Pest Detection: the Despestor

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Introduction: Pest Detection: the Despestor

In the warehouse industry quality controls are of major importance. Clients rely on warehouse owner to keep sanitary controls and standard that won't compromise their business operation. One of the major challenges faced is how to prevent and early detect pests in a warehouse. Our IoT solution proposes a level 1 IoT system that uses Line Tracers and a human detector on a wheeled robot. Our solution is called PCAD system, that stands for Pest Control Auto-detection system, is a small and versatile autonomous solution that only requires to be placed at a start point and turn on via a web app. We believe that by running routine checks whenever the warehouse desires, may help increase early detection of pests in a crowded warehouse.

Step 1: Sensors and Actuators

In the design of our project we use the following:

  1. Raspberry Pi 3 Model B V1.2
  2. Micro SD card
  3. 2 x KY-033
  4. 1 x Human Detector
  5. 2 x DC Motors
  6. 2 x wheels
  7. 2 x 200 Ohlms resistors
  8. 2 x PN2222A6E transistors
  9. 2 x diodes
  10. jumping cables

Refer to the picture above

Step 2: Putting It All Together

The complete circuit is in the picture above. In order to get to the operational parts connected, we found easier to test the mechanical piece first, that is the line following robot portion of this:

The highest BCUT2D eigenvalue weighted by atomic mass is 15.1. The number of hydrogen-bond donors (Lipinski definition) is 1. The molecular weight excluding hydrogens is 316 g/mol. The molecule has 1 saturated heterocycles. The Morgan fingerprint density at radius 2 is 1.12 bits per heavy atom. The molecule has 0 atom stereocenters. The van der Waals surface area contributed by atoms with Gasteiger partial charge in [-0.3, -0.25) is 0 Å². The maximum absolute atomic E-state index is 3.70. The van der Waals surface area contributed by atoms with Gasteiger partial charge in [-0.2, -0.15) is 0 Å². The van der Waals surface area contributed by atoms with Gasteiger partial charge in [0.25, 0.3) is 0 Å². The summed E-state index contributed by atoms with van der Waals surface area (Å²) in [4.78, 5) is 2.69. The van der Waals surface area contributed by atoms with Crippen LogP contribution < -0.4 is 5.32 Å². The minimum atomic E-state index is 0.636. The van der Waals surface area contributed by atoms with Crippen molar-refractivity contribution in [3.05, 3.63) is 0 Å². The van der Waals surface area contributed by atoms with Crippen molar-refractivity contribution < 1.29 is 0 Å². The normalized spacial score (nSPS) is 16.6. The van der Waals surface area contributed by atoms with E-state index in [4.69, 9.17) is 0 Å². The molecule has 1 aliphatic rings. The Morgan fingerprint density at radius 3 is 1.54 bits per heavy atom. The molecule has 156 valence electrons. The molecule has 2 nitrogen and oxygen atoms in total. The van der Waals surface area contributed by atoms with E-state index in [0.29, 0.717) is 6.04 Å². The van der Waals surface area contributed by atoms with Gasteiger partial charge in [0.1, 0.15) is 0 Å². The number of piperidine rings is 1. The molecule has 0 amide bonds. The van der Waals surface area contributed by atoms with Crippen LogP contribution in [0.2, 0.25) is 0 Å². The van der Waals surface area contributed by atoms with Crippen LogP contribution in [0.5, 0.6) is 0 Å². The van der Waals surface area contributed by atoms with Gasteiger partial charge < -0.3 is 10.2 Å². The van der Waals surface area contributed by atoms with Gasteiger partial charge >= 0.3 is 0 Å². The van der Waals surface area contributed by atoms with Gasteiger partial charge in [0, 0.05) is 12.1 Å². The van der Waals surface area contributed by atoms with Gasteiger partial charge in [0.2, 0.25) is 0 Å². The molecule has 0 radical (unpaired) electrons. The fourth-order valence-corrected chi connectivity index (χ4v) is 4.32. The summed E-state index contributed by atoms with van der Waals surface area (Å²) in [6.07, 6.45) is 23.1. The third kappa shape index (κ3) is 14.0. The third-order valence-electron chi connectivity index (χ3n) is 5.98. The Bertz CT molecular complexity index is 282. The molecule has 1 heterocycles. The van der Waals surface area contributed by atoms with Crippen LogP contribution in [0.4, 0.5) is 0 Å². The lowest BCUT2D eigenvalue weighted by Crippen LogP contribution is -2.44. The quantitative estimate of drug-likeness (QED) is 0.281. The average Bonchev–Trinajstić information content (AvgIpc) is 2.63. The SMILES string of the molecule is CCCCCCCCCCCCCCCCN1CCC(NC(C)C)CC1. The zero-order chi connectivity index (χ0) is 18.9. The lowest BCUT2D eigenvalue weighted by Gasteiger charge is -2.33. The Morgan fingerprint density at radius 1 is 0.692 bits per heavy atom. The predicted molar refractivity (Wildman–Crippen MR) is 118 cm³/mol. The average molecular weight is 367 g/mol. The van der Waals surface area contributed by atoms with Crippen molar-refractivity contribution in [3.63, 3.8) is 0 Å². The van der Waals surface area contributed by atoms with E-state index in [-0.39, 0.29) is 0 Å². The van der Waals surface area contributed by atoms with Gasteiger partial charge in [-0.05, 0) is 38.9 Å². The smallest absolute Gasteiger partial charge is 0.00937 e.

0. Set up cables to power and ground from the Raspberry Pi to a long breadboard.

  1. Connected the circuit for the wheels, follow the image. For each DC Motor, please follow the instruction on: here (DC Motor circuit). We connect the wheels to pins 13 for left and 12 for right
  2. Connect the KY-033 line tracers and set them up one inch apart from each other at the "front of the robot." We connected them to pin 16 and 19 for left and right, respectively.

The idea is that given a path marked by a black line in the middle of the robot, the robot should follow the line without getting off of it. Thus, there are 3 scenarios:

  1. The line in the middle: Both line tracers will detect while portions (because the line is in between) and signal the wheels to move forward normally.
  2. The robot is getting off to the left: That means that most the robot is leftward the line, we know this when the right line tracer detects the black line. In this case, we want to slow down the right wheel and accelerate the left one to cause a curve-like motion to towards the right.
  3. The robot is getting off of the right: Conversely the case before, we accelerate the right wheel and slow down the left one.

Once this step is done, most of the device is finished. Lastly, we set up the Human detector to pin 21, and sends high signals when it observes a body of heat (rodent).

Step 3: Wrap Up & Meet the Crew

These pictures will help you get the right devices and have a closer look at the components we use:

  1. DC Motors
  2. Transistors
  3. Human Detector
  4. Raspberry Pi
  5. KY-033 (Line Tracer)
  6. Pi Wedge
  7. Diode
  8. 200 Ohms Resistor

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    3 Comments

    Please don't be offended but I regret to say that your concept is not developed enough to work as shown. Your motors will not produce enough torque to turn the wheels without any reduction gearing. Your borrowed motor driver will not cope with the motor current anyway. You have no provision for a comparatively heavy power source. You provide no indication of what the unmentioned software would do. You have no provision for "de-pesting" when, almost miraculously, you detect a heat source which you expect to be from a rodent. This is not really an Instructable, since no one could duplicate your effort without a lot more details - it appears to be a school project which is only in the early conceptual stage.

    Thank you! We'll consider that!